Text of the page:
Krannert Full-Time MBA | MIS Concentration
The Krannert full time MBA Management Information Systems (MIS) concentration or option area is the use of people, processes and technologies in solving business problems. More specifically, how can we use technologies to help people better manage business processes? Are you interested in leading the business in the use of technology to increase its competitive stance (e.g., by increasing employee productivity, improving team collaboration, enhancing global reach, creating business partnerships and alliances, and facilitating organizational transformation)? Then the MIS concentration or even a few MIS electives might be a good choice for you.
- To improve your information technology knowledge and skill for acquiring, organizing, and communicating information required to solve business problems and become a knowledgeable participant in IT-related decisions and discussions.
- To develop your expertise in identifying ways to use information technology in your area of responsibility by way of understanding alternative IT infrastructures.
- To familiarize you with some classic examples of strategic uses of IT, organizational change through IT, and business transformation using information technology in order to identify future opportunities.
The positions taken by our students range from financial and business analysts to consultants, as well as positions in all functional areas within high-tech firms.
Past major employers include Cummins, Raytheon, IBM, Bank of America, AT Kearney, ABG Consulting, Air Products, Stryker, ITaP (Purdue University), and Sears Holdings.
Students in MIS should possess logical skills and a mind open to new ideas and experiences. No previous technical experience is required.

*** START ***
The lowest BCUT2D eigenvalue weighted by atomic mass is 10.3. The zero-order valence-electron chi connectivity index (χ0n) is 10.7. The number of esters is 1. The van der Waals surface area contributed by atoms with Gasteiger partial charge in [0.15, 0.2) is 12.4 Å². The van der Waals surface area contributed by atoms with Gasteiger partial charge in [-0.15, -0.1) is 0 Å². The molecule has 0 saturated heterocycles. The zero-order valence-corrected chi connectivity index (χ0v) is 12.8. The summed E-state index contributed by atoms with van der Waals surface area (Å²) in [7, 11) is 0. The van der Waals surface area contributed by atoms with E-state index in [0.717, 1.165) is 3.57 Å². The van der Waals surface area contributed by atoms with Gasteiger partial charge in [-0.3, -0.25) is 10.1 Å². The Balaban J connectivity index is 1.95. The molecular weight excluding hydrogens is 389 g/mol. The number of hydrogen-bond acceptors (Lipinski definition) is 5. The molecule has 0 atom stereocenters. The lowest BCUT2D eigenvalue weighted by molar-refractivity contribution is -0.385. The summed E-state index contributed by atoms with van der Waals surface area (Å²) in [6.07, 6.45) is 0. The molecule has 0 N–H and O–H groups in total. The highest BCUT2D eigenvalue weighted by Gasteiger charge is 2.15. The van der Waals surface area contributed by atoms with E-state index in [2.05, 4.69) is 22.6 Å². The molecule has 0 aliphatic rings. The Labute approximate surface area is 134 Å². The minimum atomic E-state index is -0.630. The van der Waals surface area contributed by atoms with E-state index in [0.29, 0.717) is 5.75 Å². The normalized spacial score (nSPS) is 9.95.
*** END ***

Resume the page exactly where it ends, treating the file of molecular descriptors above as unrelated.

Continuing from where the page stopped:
10 elective credit hours (5 classes) are required beyond the core course.
This course provides the basic concepts and skills needed to analyze and organize business data, as well as to utilize the organized data to answer a variety of business queries. After successful completion of the course, students will be able to appreciate why database management is important, analyze the data requirements of a business scenario and represent these requirements by means of entity-relationship (ER) diagrams, translate an ER diagram into normalized tables for a relational database management system, write simple and relatively complex data retrieval commands in the SQL language for Oracle and Microsoft Access databases, and be familiar with several current topics in the business data management arena. The major ideas and techniques will be reinforced through the work on successive segments of a group project.
Managers across the firm are faced with managing information risk springing from the massive amounts of data generated, collected, processed, and stored by firm activities and processes, including, but not limited to, data analytics, cross-channel marketing, and supply chain optimization. Managers in all areas of the firm must contend with regulatory and compliance issues affecting data such as the Gramm-Leach-Bliley Act, the Health Insurance Portability and Accountability Act (HIPAA), and the Data Protection Directive (Directive 95/46/EC), as well as potential liability and consumer sentiment issues when data is lost, stolen, or otherwise misused. Perhaps most critical is the ability to protect the firm’s intellectual property. This course will present both the real and potential risks as well as frameworks for managing such information risks in a global, digital economy. Guest speakers and a team project will round out the course.